The million-dollar question: will cricketers put a premium on lucre or on national pride?
As a depleted Indian cricket team, led by stand-in skipper Suresh Raina, plays in the West Indies, the absence of top Indian players, including Sachin Tendulkar, Zaheer Khan, Yuvraj Singh, Virender Sehwag, and the 11th hour withdrawal of original limited overs skipper for the tour, Gautam Gambhir, owing to an injury has come as a shock to fans.
Has the IPL cost the national team? This question has even provoked Sunil Gavaskar to pass a harsh judgment that players choosing clubs over national duty should not be considered for the Indian team.
Waiting to happen
The Club vs. Country controversy was waiting to happen in Indian cricket. The BCCI looked the other way when it pinched the players of other countries and national boards. Chris Gayle, the top run-getter in the Indian Premier League (IPL), was overlooked by the West Indies Board for the series against Pakistan. He then turned out for Royal Challengers Bangalore and he was overlooked again for the series against India.
Sri Lankan Lasith Malinga retired from Tests while continuing to play limited overs cricket, including the IPL. In fact, the Indian board forced its counterparts in Sri Lanka to reverse their decision to call back their players early for the England tour.
To have thought that such a situation would not arise was wishful thinking as the Gambhir episode revealed. He had to pull out because he was not fully aware of an injury and played crucial matches for Kolkata Knight Riders, raising the question of whether cricketers put premium on lucre than national pride.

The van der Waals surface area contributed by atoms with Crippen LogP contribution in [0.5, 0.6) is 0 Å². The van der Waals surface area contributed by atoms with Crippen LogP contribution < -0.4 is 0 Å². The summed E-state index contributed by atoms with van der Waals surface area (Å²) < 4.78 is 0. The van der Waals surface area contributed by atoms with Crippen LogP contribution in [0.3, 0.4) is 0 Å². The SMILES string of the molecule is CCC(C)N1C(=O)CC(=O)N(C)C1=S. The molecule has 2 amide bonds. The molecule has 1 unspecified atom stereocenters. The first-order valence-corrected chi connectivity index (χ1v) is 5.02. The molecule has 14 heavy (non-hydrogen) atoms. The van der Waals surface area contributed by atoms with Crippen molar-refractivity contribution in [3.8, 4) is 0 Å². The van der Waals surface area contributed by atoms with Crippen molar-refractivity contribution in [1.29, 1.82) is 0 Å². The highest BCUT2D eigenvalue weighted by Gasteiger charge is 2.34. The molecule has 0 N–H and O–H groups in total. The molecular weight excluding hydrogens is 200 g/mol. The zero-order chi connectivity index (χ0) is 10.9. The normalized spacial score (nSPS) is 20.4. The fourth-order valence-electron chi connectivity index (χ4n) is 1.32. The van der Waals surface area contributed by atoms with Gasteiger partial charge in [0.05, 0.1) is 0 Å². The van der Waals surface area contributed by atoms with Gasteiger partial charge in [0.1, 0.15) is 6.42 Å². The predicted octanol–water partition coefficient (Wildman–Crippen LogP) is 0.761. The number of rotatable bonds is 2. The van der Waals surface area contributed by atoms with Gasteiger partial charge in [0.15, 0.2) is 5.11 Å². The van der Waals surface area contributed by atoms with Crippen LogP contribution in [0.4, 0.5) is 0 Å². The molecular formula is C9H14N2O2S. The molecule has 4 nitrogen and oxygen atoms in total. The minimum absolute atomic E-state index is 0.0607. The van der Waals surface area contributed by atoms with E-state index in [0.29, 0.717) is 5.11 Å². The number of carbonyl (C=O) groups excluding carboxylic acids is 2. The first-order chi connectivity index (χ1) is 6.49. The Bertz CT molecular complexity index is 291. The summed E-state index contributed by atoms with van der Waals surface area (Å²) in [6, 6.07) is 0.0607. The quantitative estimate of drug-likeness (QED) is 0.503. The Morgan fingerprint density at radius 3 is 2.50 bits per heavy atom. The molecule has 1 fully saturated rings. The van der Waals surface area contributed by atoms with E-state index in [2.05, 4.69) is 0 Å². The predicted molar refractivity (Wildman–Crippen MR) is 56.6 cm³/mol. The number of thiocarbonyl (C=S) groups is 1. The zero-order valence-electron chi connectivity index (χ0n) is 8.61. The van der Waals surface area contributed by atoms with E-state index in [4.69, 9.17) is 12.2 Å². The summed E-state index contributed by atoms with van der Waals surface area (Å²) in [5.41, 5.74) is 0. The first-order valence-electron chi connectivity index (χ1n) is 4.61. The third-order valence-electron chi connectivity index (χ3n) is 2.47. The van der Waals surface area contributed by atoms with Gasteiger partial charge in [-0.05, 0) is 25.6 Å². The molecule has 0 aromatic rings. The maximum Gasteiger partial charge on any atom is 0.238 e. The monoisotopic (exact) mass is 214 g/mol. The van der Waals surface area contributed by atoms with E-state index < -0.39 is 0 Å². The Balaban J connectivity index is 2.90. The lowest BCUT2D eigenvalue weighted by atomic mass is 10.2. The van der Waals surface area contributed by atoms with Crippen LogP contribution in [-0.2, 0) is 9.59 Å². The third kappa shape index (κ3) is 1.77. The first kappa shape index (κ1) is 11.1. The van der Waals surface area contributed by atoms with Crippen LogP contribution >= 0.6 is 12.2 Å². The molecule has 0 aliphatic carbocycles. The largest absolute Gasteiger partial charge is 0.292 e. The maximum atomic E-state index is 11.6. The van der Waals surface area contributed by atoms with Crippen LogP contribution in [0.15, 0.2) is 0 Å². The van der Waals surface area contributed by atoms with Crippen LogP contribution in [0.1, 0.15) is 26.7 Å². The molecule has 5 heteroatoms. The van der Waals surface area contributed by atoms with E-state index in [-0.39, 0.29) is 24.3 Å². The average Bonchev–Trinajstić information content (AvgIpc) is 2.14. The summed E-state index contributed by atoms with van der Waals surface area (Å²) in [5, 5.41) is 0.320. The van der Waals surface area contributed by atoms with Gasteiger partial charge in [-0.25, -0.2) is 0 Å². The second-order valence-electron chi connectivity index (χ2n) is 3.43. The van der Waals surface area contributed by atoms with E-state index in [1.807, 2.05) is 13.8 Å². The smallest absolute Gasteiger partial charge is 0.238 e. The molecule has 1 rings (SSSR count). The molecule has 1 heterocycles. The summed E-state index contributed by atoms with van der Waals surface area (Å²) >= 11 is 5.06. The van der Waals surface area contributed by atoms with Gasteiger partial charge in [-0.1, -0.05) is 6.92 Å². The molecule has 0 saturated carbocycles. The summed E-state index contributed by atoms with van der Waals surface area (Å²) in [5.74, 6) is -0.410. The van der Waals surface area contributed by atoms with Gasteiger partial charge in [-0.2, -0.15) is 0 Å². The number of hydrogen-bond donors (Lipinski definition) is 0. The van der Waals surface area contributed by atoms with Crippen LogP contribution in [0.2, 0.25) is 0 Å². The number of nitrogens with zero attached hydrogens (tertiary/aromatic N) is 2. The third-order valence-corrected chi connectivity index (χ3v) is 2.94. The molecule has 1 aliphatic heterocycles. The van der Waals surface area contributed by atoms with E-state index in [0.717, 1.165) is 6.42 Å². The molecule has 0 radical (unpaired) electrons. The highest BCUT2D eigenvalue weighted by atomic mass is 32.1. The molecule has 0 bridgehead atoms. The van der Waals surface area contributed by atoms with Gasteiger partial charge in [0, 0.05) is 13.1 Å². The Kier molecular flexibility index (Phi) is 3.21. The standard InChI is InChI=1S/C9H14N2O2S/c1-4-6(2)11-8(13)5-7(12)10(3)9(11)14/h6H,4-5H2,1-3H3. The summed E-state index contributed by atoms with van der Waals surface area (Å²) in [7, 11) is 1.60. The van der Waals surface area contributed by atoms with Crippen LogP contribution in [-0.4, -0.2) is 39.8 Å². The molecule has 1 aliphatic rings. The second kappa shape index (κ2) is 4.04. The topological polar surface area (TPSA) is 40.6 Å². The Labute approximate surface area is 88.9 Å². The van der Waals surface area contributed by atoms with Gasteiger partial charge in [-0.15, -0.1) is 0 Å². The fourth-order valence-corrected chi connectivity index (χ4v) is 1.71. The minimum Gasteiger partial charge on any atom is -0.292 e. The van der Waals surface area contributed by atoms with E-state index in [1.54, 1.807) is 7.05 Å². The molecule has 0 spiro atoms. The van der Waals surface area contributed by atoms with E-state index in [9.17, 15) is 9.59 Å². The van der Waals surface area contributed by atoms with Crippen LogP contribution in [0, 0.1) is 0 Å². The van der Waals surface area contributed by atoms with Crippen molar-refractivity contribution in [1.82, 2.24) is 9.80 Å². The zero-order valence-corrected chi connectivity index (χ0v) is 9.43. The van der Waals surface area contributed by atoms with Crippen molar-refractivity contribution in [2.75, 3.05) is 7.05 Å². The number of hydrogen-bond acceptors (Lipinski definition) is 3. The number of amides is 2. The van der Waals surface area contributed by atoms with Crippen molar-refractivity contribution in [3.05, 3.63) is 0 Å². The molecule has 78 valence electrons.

This is one big fall out from the IPL. The BCCI was smart enough to turn the T-20 format into a huge money-making proposition so that it has become a major competitor to the traditional form of the game. It brought name and fame to young players like Manish Pandey and Ravinder Jadeja, and also breathed life into retired cricketers' careers like Adam Gilchrist, Shane Warne and Anil Kumble.
The IPL is not going to fade away and other cricket playing nations are being tempted to replicate its success in their backyard. The premier league concept is bound to grow and further queer the pitch of the Club vs. Country debate.
Kapil Dev rightly observed that “we are living in different times”. To expect cricketers to shun million-dollar offers and stick to the national team is asking for the moon. The modern cricketer's career span is short, so they would love to explore all avenues in cricket, including IPL, and ensure that they have a solid monetary base for their twilight years. One solution is to create a window for the IPL in the hectic international calendar so that players are relatively free from the pressure of choosing between playing for the country or the club. But the BCCI, as long as it enjoys monopoly, will not be inclined to think this way. Also, the likely proliferation of the IPL format could make that option irrelevant. It is indeed a Catch-22 situation for both players and administrators.